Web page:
(c) a physiological withdrawal state (see F1x.3 and F1x.4) when substance use has ceased or been reduced, as evidenced by: the characteristic withdrawal syndrome for the substance; or use of the same (or a closely related) substance with the intention of relieving or avoiding withdrawal symptoms;

(d) evidence of tolerance, such that increased doses of the psychoactive substances are required in order to achieve effects originally produced by lower doses (clear examples of this are found in alcohol- and opiate-dependent individuals who may take daily doses sufficient to incapacitate or kill nontolerant users);

(e) progressive neglect of alternative pleasures or interests because of psychoactive substance use, increased amount of time necessary to obtain or take the substance or to recover from its effects;

(f) persisting with substance use despite clear evidence of overtly harmful consequences, such as harm to the liver through excessive drinking, depressive mood states consequent to periods of heavy substance use, or drug-related impairment of cognitive functioning; efforts should be made to determine that the user was actually, or could be expected to be, aware of the nature and extent of the harm.

Narrowing of the personal repertoire of patterns of psychoactive substance use has also been described as a characteristic feature (e.g. a tendency to drink alcoholic drinks in the same way on weekdays and weekends, regardless of social constraints that determine appropriate drinking behaviour).

It is an essential characteristic of the dependence syndrome that either psychoactive substance taking or a desire to take a particular substance should be present; the subjective awareness of compulsion to use drugs is most commonly seen during attempts to stop or control substance use. This diagnostic requirement would exclude, for instance, surgical patients given opioid drugs for the relief of pain, who may show signs of an opioid withdrawal state when drugs are not given but who have no desire to continue taking drugs.



DSM‐IV‐TR Criteria for Substance Dependence
A maladaptive pattern of substance use, leading to clinically significant impairment or distress, as manifested by three (or more) of the following, occurring at any time in the same 12‐month period (emphasis ours):

1. Tolerance, as defined by either of the following:

A need for markedly increased amounts of the substance to achieve intoxication or desired effect
Markedly diminished effect with continued use of the same amount of the substance

2. Withdrawal, as manifested by either of the following:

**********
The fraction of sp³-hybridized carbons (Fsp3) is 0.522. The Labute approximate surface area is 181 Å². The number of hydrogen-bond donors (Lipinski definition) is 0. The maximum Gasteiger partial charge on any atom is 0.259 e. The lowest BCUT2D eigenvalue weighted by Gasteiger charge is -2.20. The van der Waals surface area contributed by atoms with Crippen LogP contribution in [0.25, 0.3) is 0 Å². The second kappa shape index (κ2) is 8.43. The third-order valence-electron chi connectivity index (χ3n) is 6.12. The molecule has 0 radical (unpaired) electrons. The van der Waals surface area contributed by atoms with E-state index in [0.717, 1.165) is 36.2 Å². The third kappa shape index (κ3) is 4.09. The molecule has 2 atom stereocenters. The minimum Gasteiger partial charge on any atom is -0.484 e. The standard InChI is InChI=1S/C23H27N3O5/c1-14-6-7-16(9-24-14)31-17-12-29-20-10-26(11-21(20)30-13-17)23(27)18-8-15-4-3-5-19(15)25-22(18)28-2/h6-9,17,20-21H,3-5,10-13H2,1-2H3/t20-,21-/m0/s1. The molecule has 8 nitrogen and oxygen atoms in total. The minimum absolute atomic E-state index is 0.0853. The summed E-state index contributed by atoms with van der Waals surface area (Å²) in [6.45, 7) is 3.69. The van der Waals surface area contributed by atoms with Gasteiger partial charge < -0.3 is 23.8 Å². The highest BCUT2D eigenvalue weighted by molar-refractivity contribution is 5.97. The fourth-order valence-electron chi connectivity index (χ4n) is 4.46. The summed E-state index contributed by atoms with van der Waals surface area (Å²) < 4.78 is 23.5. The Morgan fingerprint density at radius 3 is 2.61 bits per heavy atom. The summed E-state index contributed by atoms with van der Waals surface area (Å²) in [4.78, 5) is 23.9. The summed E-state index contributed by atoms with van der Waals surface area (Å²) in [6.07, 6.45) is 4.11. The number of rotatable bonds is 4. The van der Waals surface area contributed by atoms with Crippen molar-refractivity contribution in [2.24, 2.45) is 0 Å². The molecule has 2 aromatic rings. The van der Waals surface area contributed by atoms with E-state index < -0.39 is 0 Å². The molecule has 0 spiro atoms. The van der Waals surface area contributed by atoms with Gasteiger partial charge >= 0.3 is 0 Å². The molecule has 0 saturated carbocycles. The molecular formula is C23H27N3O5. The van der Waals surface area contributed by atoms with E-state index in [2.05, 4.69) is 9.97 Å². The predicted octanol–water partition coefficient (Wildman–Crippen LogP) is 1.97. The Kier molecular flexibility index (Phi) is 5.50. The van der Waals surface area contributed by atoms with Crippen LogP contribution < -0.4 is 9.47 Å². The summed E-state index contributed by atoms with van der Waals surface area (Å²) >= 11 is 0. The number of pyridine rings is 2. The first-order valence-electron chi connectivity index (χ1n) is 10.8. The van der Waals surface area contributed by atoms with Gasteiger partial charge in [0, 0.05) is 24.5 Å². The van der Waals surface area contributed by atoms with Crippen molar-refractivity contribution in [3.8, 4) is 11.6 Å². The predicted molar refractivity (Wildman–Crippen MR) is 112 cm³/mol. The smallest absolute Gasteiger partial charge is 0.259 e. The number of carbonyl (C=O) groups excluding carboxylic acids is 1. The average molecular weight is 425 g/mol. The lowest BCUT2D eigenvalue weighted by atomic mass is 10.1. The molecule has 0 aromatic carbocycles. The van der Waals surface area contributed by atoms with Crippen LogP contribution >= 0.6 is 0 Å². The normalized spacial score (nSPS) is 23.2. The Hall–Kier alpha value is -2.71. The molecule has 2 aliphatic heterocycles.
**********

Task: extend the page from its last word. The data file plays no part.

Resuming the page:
The characteristic withdrawal syndrome for the substance
The same (or a closely related) substance is taken to relieve or avoid withdrawal symptoms

3. The substance is often taken in larger amounts or over a longer period than was intended

4. There is a persistent desire or unsuccessful efforts to cut down or control substance use

5. A great deal of time is spent on activities necessary to obtain the substance (e.g., visiting multiple doctors or driving long distances), use the substance (e.g., chain‐smoking), or recover from its effects

6. Important social, occupational, or recreational activities are given up or reduced because of substance use

7. The substance use is continued despite knowledge of having a persistent physical or psychological problem that is likely to have been caused or exacerbated by the substance (e.g., current cocaine use despite recognition of cocaine‐induced depression, or continued drinking despite recognition that an ulcer was made worse by alcohol consumption)

Criteria for Substance Abuse
A maladaptive pattern of substance use leading to clinically significant impairment or distress, as manifested by one (or more) of the following, occurring within a 12‐month period:

  1. Recurrent substance use resulting in a failure to fulfil major role obligations at work, school, or home (e.g., repeated absences or poor work performance related to substance use; substance‐related absences, suspensions, or expulsions from school; neglect of children or household
  2. Recurrent substance use in situations in which it is physically hazardous (e.g., driving an automobile or operating a machine when impaired by substance use)
  3. Recurrent substance‐related legal problems (e.g., arrests for substance‐related disorderly conduct)
  4. Continued substance use despite having persistent or recurrent social or interpersonal problems caused or exacerbated by the effects of the substance (e.g., arguments with spouse about consequence of intoxication, physical fights)